Pino Pascali, 1 metro cubo di terra, 1967. Photo Attilio Maranzano. Courtesy Fondazione Prada.''
9 May 2015 – 10 Jan 2016

The spaces of the Cisterna – a preexisting building made up of three adjacent vertical structures, which once contained enormous cisterns that produced distillates – host “Trittico”, a dynamic display strategy devised by the Thought Council (Shumon Basar, Cédric Libert, Elvira Dyangani Ose, Dieter Roelstraete). Three carefully selected works from the Collezione Prada are installed at a time, periodically rotating.

The second selection in this series includes Untitled (2002) by Tom Friedman, Lost Love (2000) by Damian Hirst and Pinne di Pescecane (1966) by Pino Pascali. This iteration of “Trittico” is a narrative continuation from the first, which presented Case II (1968) by Eva Hesse and 1 Metro Cubo di Terra (1967) by Pino Pascali alongside Lost Love: three cubes of ordered disorder. Now, it is as if the cube were smashed, and entropy leads to ambiguous borders. Hirst’s contained ecosystem is now flanked by Friedman’s scattered motion of plastic pictograms and Pascali’s dark, ominous shark fins swimming under your feet.

From 18 November 2015 to 10 January 2016 the Cisterna will present the third selection of “Trittico”. Reflecting on the theme of the representation of the animal world, the works Did you know I am single too? (2014) by Paola Pivi and Turisti (1997) by Maurizio Cattelan will be on display along installation Lost Love (2000) by Damien Hirst.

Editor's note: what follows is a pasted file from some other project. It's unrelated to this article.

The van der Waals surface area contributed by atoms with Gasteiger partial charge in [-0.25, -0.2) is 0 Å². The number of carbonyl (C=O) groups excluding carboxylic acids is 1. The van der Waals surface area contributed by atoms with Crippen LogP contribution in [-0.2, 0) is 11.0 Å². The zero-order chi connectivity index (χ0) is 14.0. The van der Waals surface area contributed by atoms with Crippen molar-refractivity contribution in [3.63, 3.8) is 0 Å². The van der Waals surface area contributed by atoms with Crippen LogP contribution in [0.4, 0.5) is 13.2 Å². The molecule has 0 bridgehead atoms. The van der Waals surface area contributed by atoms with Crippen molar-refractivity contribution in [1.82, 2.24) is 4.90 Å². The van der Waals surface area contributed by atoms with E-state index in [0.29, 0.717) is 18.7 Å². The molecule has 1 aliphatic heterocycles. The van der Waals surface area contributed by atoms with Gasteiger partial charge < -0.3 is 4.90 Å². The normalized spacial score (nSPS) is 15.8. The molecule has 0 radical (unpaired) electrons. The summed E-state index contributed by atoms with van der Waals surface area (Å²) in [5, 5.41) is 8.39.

The aim of the “Trittico” display initiative is to highlight a number of ideas. The first is that our experience of a work of art is always relational, understood through other works, either from the past or from parallel times. The second idea is that a collection such as the Collezione Prada contains many hidden histories of interpretation that exceed orthodox accounts. By focusing upon three works at a time, “Trittico” prises out unexpected patterns between seemingly dissimilar artists and their works. Lastly, it also underlines the importance of encountering artistic works in the first person, under conditions quite different from those of a museum. Here, visitors are immersed in a tangible three-dimensionality, a rarified illumination — characteristics that no technological device can yet reproduce.